Giannoulias Awarding $2 Million in Library Tech Grants to Underserved Communities

June 6, 2024

Secretary of State Announces 113 Illinois Public Libraries Eligible for Funding

The Illinois Secretary of State’s office is awarding $2 million in new grants to assist public libraries in underserved communities with needed technology enhancements, Secretary and State Librarian Alexi Giannoulias announced today.

According to the Secretary of State’s office, 113 public libraries are eligible to receive a grant – totaling an amount of either $27,500 or $12,500 – depending on the size of the population they serve. View a list of eligible libraries.

“Libraries play a significant role in our communities, so it’s imperative that they evolve to meet the needs of residents and expand their offerings, particularly when it comes to technology,” Giannoulias said. “We have a responsibility to ensure that all communities, regardless of their location or wealth, have access to the best library programming beyond just written materials. These grants will help narrow digital divides.”

To qualify, communities must be eligible for updated equalization aid grant funding –resulting from a low tax base – and have a high poverty rate.

Giannoulias made the announcement today at the Cicero Public Library, alongside Congressman Jesús “Chuy” García (IL-04) and State Representative Elizabeth ‘Lisa’ Hernandez (2nd House District).

“Our libraries provide a place for every Illinoisan to make connections with their community and to think, learn and explore new ideas,” García said. “I’m excited to see how our libraries use this technology grant funding to expand opportunities for our residents, increase access to information and help our communities thrive.”

“Continuing to provide libraries with diverse resources whether printed or digitally, we’re making a priceless investment into our communities, especially those that are underserved,” Hernandez said. “I’m excited to see the positive impact of this funding on our communities that need it most.”

“Libraries throughout the state provide a wide range of services to their residents and need technology to make educational resources and knowledge accessible for families,” State Senator Javier Cervantes said. “I appreciate the Secretary’s continued dedication in ensuring residents have the resources they need, and I look forward to our continued partnership."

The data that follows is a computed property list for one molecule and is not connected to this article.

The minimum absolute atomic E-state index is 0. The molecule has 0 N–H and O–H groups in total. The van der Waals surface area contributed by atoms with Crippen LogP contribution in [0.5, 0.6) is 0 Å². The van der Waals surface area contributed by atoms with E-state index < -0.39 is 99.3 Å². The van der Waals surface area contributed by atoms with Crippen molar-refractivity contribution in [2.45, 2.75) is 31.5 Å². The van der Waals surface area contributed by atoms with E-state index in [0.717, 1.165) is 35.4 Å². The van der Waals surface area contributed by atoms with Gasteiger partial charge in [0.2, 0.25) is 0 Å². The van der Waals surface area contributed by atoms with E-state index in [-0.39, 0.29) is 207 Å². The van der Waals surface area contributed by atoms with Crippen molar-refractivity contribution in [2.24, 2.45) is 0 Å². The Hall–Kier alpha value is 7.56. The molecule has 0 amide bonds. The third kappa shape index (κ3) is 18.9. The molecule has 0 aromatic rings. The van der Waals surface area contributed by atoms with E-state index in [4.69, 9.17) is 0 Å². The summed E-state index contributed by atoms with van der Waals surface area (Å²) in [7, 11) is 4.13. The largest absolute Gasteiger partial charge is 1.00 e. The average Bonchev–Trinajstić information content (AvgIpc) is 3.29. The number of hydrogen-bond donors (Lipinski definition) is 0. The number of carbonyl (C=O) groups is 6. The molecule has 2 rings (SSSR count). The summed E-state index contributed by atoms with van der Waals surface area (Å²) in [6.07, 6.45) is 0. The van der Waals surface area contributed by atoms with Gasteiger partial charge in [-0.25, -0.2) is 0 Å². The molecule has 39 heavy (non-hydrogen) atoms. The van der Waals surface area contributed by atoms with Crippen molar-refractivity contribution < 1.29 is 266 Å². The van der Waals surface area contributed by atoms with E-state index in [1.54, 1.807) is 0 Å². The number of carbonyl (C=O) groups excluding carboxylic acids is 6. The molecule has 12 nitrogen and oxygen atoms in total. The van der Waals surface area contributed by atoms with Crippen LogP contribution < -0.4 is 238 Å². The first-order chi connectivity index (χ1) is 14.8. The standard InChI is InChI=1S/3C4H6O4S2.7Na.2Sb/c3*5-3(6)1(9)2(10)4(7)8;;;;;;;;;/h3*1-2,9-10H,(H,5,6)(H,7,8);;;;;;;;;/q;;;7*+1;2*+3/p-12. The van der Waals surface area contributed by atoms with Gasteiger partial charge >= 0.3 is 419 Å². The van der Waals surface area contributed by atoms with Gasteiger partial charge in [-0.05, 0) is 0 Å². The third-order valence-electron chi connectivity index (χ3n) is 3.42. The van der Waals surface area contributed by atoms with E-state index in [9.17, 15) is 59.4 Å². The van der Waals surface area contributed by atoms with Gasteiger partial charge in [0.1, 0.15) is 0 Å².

“Bolstering our technology will help us fulfill our mission of providing information, materials and services to our residents while fostering diversity and a passion for lifelong learning,” said Sandra Tomschin with Cicero Public Library. “This grant funding will have a tremendous impact helping us bridge the digital divide and best serve our residents."

Because libraries receive most funding through property taxes, budgets are primarily determined by their local taxable base. Property values vary widely around the state, leaving some local libraries without needed funding to continue to provide essential services to their communities or to upgrade their technology infrastructure.

In applying for the grants, libraries are encouraged to consider the technology needs of software, expanding online collections and e-resources, purchasing digital devices and mobile apps, increasing Wi-Fi capacity and internet accessibility, assuring ADA compliance for library websites and purchasing adaptive technologies that accommodate service needs for persons with disabilities, and incorporating patron self-checkouts.

Libraries must file plans for use of grant funds by June 14 and projects can start as early as June 28. Libraries will have two years to spend the grant money. View a list of eligible libraries.

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